Yesterday afternoon, I attended the Forecasting the Future session at the Property Council’s annual Property Congress, held in Sydney.
The session was moderated by Peter Verwer (Chief Executive of the Property Council) and included a number of high profile property industry analysts, namely:
- Nerida Conisbee: National Director of Research for Colliers International;
- Anthony De Francesco: Managing Director, Investment Property Databank;
- Frank Gelber: Chief Economist, BIS Shrapnel;
- Tim Lawless: Research Director, RP Data;
- David Rees: Regional Director, Head of Research, Jones Lang LaSalle
The session covered the state-of-play and forecasts for all of the classes of property, such as: office, retail, residential, and hotels.
The discussion on the residential segment was unfortunately fairly limited, but fruitful nonetheless. Peter Verwer (moderator) brought up an interesting slide showing that from a survey of 1,200 industry professionals, two-thirds thought that Australian residential housing was overvalued, exactly the same result as last year’s survey.
Tim Lawless argued that Australian housing was not overvalued, but affordability is a problem. He noted that Australia’s unique geography, with a large proportion of our population located in just three major cities, means that Australian housing values, although high internationally, are justified [UE: I obviously disagree with this point. Prices are also high in regional areas. And it’s not like Australia’s cities are large by international standards, yet they are more expensive than most larger cities in other Western countries].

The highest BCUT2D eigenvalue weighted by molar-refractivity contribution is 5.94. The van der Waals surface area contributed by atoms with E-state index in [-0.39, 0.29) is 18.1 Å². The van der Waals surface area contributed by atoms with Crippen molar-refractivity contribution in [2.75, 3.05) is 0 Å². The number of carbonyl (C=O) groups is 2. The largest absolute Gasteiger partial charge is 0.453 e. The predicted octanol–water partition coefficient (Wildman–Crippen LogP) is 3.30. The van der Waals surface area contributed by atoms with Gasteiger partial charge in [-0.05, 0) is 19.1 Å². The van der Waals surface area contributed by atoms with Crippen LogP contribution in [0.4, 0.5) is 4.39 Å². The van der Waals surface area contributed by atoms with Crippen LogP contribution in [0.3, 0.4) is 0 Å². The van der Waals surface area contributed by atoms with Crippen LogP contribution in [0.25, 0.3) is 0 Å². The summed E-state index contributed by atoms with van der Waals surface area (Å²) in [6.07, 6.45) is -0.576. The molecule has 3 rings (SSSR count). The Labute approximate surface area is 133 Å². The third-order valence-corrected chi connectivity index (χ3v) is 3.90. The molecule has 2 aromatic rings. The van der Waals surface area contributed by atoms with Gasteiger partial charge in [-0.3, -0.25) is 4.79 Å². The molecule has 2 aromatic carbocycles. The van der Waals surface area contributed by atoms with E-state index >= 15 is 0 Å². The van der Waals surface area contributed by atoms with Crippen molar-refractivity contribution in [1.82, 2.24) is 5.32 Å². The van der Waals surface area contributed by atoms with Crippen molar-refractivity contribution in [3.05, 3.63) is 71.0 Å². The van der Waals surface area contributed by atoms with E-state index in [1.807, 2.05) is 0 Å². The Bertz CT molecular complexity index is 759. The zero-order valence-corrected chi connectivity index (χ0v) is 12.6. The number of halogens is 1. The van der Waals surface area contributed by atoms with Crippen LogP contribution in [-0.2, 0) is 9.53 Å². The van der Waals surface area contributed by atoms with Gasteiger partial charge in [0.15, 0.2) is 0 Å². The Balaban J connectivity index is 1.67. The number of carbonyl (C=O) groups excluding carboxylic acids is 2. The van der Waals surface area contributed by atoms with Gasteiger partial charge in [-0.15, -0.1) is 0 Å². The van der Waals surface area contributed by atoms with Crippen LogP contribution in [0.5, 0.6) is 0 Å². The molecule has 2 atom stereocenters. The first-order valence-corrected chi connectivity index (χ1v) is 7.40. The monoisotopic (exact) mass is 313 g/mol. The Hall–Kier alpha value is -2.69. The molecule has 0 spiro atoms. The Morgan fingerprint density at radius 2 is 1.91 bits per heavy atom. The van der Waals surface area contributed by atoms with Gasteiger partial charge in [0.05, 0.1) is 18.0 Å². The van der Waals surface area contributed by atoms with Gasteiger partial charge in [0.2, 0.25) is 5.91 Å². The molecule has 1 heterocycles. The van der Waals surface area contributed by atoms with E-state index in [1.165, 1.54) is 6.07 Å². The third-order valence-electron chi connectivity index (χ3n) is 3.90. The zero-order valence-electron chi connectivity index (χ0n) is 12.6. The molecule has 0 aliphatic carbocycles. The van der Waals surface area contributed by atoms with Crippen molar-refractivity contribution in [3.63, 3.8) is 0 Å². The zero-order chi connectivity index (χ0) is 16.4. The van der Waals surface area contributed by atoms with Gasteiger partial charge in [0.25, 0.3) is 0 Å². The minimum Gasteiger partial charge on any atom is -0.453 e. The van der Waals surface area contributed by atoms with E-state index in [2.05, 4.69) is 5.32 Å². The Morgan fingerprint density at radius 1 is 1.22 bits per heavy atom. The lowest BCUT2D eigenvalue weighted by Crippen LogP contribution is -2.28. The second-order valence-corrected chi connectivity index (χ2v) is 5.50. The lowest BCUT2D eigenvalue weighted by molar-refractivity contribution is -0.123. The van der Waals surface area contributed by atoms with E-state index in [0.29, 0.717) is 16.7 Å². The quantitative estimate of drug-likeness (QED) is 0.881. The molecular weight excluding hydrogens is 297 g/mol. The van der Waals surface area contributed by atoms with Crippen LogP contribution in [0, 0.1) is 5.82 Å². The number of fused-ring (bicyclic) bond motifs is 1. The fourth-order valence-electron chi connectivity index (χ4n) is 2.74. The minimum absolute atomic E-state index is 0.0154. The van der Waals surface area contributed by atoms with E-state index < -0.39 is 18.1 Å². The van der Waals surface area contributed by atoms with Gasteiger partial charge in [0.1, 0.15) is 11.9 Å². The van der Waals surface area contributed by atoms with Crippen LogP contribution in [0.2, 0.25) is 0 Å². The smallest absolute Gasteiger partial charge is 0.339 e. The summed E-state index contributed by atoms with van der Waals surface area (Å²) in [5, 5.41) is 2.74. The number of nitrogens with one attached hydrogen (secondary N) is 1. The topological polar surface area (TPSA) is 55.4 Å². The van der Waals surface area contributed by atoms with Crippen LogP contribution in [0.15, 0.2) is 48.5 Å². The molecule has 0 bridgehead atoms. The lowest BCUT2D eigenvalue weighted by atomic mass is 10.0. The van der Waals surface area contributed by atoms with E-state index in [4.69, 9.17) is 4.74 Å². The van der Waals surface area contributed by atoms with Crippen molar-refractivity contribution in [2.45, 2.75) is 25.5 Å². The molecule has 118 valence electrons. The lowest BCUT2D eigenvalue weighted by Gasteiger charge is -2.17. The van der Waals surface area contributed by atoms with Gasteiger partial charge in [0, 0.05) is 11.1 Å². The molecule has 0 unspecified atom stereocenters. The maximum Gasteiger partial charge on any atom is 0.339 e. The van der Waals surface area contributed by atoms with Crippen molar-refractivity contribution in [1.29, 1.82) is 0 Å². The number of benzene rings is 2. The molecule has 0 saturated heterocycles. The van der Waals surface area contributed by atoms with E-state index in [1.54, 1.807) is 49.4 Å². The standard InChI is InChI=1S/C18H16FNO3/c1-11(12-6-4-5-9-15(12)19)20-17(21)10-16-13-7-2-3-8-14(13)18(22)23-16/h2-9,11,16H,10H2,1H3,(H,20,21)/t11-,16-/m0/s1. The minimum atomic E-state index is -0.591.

That said, Lawless does not believe that housing will come roaring back. Transaction volumes will likely remain low, whereas overall returns will probably track income growth or CPI, with Perth, Brisbane and Sydney likely to outperform, whereas Melbourne (especially apartments) will likely underperform. Lawless also believes that cash will be the best performing asset class over the coming year.
Frank Gelber largely agreed with Lawless, noting that Perth, Brisbane and Sydney would experience solid growth. However, he believes that Melbourne, Canberra and Adelaide are experiencing oversupply. Gelber cautioned that Melbourne is headed into a recession that would bring “two years of hell”. Melbourne apartment prices would likely fall significantly and could take years to absorb the excess stock.
Gelber also does not believe that there is a lack of first home buyer demand; rather it’s investors that are yet to return to the market [UE: yet first home buyer demand would probably be in the gutter without incentives from both government and developers, and investor credit is currently growing faster than owner-occupied housing credit].
Anthony De Francesco noted that buyers have no urgency to purchase because prices aren’t expected to go anywhere. But changing demographics mean that demand will remain strong [UE: I argued the exact opposite on Wednesday, citing that the retirement of the baby boomer generation will weigh on housing demand and prices].
Regarding retail property, Anthony De Francesco argued that broad macroeconomic factors are weak, namely:
- slow retail sales growth;
- negative wealth effect from falling asset prices/wealth destruction;
- household deleveraging;
- syncronised downturn in all major markets, namely: shares, housing and labour;
- people don’t spend when they fears job losses.
Tim Lawless noted that housing transactions are at 1996 levels (15% below average), which adversely affects purchases of household items, such as bulk goods.
All participants expect interest rates to fall in order to allow housing construction to offset the void left by the unwinding of the mining boom. However, Anthony De Francesco noted that the RBA would be watching inflation closely, and David Rees cautioned that tradeable goods inflation could rise if interest rates cause the currency to fall significantly.
Frank Gelber believed that there would be a smooth transition from a mining-led economy towards a non-mining (read housing) led economy [UE: obviously we at MacroBusiness have very strong doubts].